markerI was pretty damn impressed to find this marker in my box. (In my ARTSNACKS box, you filthy pervert! Lean over here so I can slap you.) Copic markers are no joke. They’re fucking expensive and meant for Serious™ artists. I actually own a couple, but I never use them because my meager sketching skills are unworthy of their fanciness.

I like the color they sent… although it doesn’t seem to be the vivid purple displayed on the cap. To me, it looks more like a navy blue with just enough red in it to make it technically purple.

Anyway, I can tell the marker is awesome, but other than that I’m not really fit to judge. It shades beautifully. You’ll notice on my final project that I was able to make the color darker close to the stars and blend it out to a more transparent effect at the edges. The down side is that the ink bleeds a bit too much to make a really crisp line without effort, as I discovered when I tried to use the fine tip to carefully stencil some letters. (See draft pics below.) Actually, it’s possible that I was doing it wrong, maybe by moving it too slowly while I outlined. This marker is probably just too advanced for me. I take it back! Please accept my repentance, O Holy Copic!

I will seal this offering in a jewel-encrusted reliquary with my other two Copic markers. Then I’ll embark on a sacred journey to the mythical land of Artopia, fight my way past the silent monks—feared for the pain they can inflict with a simple paintbrush—and scale the tallest mountain. After passing the three trials of the manticore who stands guard, I will place the chest on the dazzling altar of Draw-o-met, goddess of intimidating art supplies. May she bless my next ArtSnacks box with something I’m skilled enough to use.

Small 3D Zip by Baggu
$6.50 retail

whole-bag
Blah blah blah…it’s an expanding bag…blah blah blah…kind of transparent…seems well constructed…blah blah blah…no particular use for it, but I’ll think of something… I gots nothing interesting to say about it. Machine washable. Giant loop on one end (for some reason). Meh. I’ll update if it turns out to be super useful or if it falls apart.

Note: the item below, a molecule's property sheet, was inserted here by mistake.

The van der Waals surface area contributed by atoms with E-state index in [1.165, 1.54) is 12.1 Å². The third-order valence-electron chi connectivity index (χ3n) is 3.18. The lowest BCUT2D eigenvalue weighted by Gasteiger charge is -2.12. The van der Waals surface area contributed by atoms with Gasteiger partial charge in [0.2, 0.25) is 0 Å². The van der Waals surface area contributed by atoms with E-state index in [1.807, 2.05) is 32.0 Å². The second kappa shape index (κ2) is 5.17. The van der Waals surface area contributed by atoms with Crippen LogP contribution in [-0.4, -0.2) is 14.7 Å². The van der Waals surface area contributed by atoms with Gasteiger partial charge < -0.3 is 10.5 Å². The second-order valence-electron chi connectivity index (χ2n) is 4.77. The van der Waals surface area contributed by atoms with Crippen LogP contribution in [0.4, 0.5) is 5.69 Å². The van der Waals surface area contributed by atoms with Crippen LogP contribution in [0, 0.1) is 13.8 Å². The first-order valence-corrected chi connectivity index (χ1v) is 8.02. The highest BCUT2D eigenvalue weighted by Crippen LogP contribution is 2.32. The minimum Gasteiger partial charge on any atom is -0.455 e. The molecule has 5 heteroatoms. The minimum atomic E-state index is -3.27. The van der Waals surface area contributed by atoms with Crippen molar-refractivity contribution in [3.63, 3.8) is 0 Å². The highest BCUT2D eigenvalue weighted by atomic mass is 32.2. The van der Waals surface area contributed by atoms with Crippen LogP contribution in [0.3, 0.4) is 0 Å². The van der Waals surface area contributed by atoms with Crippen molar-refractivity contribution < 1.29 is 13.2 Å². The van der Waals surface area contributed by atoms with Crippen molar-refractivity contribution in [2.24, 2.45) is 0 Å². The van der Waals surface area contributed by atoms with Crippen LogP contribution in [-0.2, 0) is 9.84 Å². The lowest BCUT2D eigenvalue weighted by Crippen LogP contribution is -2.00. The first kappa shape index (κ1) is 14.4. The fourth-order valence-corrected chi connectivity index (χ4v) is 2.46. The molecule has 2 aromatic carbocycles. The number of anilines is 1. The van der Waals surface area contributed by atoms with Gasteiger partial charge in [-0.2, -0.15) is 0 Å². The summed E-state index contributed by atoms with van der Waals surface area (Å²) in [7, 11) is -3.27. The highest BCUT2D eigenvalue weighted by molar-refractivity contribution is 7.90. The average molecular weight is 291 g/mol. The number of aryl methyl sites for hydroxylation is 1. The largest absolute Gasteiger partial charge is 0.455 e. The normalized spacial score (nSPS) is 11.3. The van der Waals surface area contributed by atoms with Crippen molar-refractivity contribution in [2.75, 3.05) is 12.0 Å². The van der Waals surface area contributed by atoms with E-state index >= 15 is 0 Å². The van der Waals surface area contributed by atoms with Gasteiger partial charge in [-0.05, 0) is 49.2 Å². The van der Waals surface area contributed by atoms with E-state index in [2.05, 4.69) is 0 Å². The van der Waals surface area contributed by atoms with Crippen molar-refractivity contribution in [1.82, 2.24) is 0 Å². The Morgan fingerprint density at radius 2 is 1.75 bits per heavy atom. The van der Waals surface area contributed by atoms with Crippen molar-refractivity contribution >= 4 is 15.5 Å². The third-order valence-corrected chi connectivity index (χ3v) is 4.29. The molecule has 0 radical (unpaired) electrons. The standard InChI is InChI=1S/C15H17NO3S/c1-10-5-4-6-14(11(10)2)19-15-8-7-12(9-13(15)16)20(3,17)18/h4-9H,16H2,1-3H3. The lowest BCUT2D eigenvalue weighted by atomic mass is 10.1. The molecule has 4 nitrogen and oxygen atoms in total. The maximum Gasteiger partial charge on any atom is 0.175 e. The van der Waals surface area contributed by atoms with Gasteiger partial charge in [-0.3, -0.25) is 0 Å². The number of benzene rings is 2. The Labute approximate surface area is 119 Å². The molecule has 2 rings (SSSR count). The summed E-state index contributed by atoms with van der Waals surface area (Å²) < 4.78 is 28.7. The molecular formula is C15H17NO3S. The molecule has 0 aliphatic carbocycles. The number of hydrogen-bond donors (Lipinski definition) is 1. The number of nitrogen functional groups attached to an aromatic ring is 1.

The Project

I didn’t have any spectacular ideas, but I owe my great-aunt a letter. I usually decorate the paper when I write letters, so I decided I’d see what I could do to use the supplies to make an interesting pattern. (Except the bag. It makes a lousy paintbrush.) The paint applied really well to a homemade stamp, and I had fun experimenting with the marker. I admit I cheated a bit. As you can see on my experiment page, I couldn’t come up with an attractive way to use the fine-point brush. I finally just used the end of the handle to make dots.

Please click the first picture below to see a project slide show with commentary.

All the goodies from this month's box, including a sticker and...candy? What?

ArtSnacks: July 2016 Unboxing and Review

I received my first ArtSnacks box this month! If you subscribe to any whatever-of-the-month services, you already know how these things work. You give a company money, and every month they send you a box of samples related to your interests. This particular box service curates several full size art products around a central theme. It costs $20 a month, and is a great way to try new stuff without having to do your own damn research. (There is also a great bad pun on the included “menu:” Why was the painting sent to jail? Because it was framed. Heh. Haha. Ahahaha! AHAHAHAHAHAHAHAHAHAHAHAHAHAHAH!!1! I think it broke my brain.) Since I know my opinion matters to everyone, I put together this little review.

Why are those Prussians always so blue, anyway?

QoR Watercolor by GOLDEN (Prussian Blue)
$15.79 retail (Prices are stated on the card that comes with the box. I have not researched to see if they’re accurate.)

I fucking adore GOLDEN acrylic paints. I’m not much of a watercolor-er, but I was interested to see if this paint color was as saturated as the acrylics. I’ve tried other brands for background effects, but never really gotten the color payoff I wanted.

Again, I’m no expert, but this paint seemed pretty damn good to me. I used a LOT of water to get a drip effect, but the color stayed vibrant. I’d love to see what a real watercolor artist could do with this.

brush handlebrush tip

Elite Synthetic Kolinsky Sable Brush by Princeton Brush
$12.50 retail

The selling point of this brush is that it behaves like a traditional sable brush but is actually synthetic. I’ve always used synthetic brushes, so I’m unclear on the difference. (Did I mention I’m totally unqualified to review watercolor stuff?) This brush is fine as far as I can tell, but nothing special. I did find myself wishing it could carry more water, but it’s not a wash brush, so I can forgive that. It is nice to now have a dedicated watercolor brush like all the cool kids.